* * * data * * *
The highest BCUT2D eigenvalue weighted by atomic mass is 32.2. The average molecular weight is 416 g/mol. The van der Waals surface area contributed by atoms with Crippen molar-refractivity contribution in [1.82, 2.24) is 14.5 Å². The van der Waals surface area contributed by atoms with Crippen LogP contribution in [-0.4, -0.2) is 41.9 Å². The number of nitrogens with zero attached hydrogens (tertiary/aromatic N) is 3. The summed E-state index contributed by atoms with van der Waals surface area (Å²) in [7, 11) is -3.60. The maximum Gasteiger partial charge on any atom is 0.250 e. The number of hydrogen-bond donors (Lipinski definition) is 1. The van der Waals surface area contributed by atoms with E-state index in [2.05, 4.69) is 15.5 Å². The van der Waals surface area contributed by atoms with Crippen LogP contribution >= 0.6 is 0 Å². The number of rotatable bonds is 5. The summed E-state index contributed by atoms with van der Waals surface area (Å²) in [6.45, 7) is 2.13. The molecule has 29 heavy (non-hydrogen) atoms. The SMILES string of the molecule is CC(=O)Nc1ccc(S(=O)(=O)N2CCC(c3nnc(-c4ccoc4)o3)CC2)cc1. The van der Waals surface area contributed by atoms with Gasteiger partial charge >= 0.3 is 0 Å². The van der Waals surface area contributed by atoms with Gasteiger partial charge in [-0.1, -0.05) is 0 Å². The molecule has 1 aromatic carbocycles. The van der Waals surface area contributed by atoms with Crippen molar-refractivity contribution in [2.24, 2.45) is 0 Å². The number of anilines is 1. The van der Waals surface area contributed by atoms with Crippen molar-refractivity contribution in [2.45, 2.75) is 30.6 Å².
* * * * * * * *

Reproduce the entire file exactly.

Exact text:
The highest BCUT2D eigenvalue weighted by atomic mass is 32.2. The average molecular weight is 416 g/mol. The van der Waals surface area contributed by atoms with Crippen molar-refractivity contribution in [1.82, 2.24) is 14.5 Å². The van der Waals surface area contributed by atoms with Crippen LogP contribution in [-0.4, -0.2) is 41.9 Å². The number of nitrogens with zero attached hydrogens (tertiary/aromatic N) is 3. The summed E-state index contributed by atoms with van der Waals surface area (Å²) in [7, 11) is -3.60. The maximum Gasteiger partial charge on any atom is 0.250 e. The number of hydrogen-bond donors (Lipinski definition) is 1. The van der Waals surface area contributed by atoms with E-state index in [2.05, 4.69) is 15.5 Å². The van der Waals surface area contributed by atoms with Crippen LogP contribution >= 0.6 is 0 Å². The number of rotatable bonds is 5. The summed E-state index contributed by atoms with van der Waals surface area (Å²) in [6.45, 7) is 2.13. The molecule has 29 heavy (non-hydrogen) atoms. The SMILES string of the molecule is CC(=O)Nc1ccc(S(=O)(=O)N2CCC(c3nnc(-c4ccoc4)o3)CC2)cc1. The van der Waals surface area contributed by atoms with Gasteiger partial charge >= 0.3 is 0 Å². The van der Waals surface area contributed by atoms with Gasteiger partial charge in [-0.1, -0.05) is 0 Å². The molecule has 1 aromatic carbocycles. The van der Waals surface area contributed by atoms with Crippen molar-refractivity contribution in [2.24, 2.45) is 0 Å². The number of anilines is 1. The van der Waals surface area contributed by atoms with Crippen molar-refractivity contribution in [2.45, 2.75) is 30.6 Å².